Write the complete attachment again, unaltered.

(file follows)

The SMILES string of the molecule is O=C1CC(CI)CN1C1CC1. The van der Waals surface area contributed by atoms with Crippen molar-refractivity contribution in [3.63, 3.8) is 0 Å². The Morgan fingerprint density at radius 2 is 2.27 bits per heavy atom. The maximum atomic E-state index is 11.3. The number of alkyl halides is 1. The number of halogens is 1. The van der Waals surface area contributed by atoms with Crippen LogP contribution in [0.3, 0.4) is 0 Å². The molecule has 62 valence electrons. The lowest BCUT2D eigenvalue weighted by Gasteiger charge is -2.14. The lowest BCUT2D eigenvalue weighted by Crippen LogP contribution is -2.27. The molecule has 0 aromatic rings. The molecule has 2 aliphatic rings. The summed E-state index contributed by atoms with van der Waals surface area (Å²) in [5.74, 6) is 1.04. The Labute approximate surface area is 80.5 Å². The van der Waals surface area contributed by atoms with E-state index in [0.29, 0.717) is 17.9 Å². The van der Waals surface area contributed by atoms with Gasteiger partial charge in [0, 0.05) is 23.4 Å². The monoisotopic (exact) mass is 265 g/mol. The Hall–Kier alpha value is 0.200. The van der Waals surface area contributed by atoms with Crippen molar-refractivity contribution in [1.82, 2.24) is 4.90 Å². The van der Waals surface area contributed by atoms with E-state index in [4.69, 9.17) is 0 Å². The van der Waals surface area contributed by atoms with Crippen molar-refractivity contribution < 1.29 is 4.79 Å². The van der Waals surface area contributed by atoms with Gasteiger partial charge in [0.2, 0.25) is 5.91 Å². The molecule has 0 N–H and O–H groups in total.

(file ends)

The SMILES string of the molecule is O=C1CC(CI)CN1C1CC1. The van der Waals surface area contributed by atoms with Crippen molar-refractivity contribution in [3.63, 3.8) is 0 Å². The Morgan fingerprint density at radius 2 is 2.27 bits per heavy atom. The maximum atomic E-state index is 11.3. The number of alkyl halides is 1. The number of halogens is 1. The van der Waals surface area contributed by atoms with Crippen LogP contribution in [0.3, 0.4) is 0 Å². The molecule has 62 valence electrons. The lowest BCUT2D eigenvalue weighted by Gasteiger charge is -2.14. The lowest BCUT2D eigenvalue weighted by Crippen LogP contribution is -2.27. The molecule has 0 aromatic rings. The molecule has 2 aliphatic rings. The summed E-state index contributed by atoms with van der Waals surface area (Å²) in [5.74, 6) is 1.04. The Labute approximate surface area is 80.5 Å². The van der Waals surface area contributed by atoms with E-state index in [0.29, 0.717) is 17.9 Å². The van der Waals surface area contributed by atoms with Gasteiger partial charge in [0, 0.05) is 23.4 Å². The monoisotopic (exact) mass is 265 g/mol. The Hall–Kier alpha value is 0.200. The van der Waals surface area contributed by atoms with Crippen molar-refractivity contribution in [1.82, 2.24) is 4.90 Å². The van der Waals surface area contributed by atoms with E-state index in [4.69, 9.17) is 0 Å². The van der Waals surface area contributed by atoms with Crippen molar-refractivity contribution < 1.29 is 4.79 Å². The van der Waals surface area contributed by atoms with Gasteiger partial charge in [0.2, 0.25) is 5.91 Å². The molecule has 0 N–H and O–H groups in total.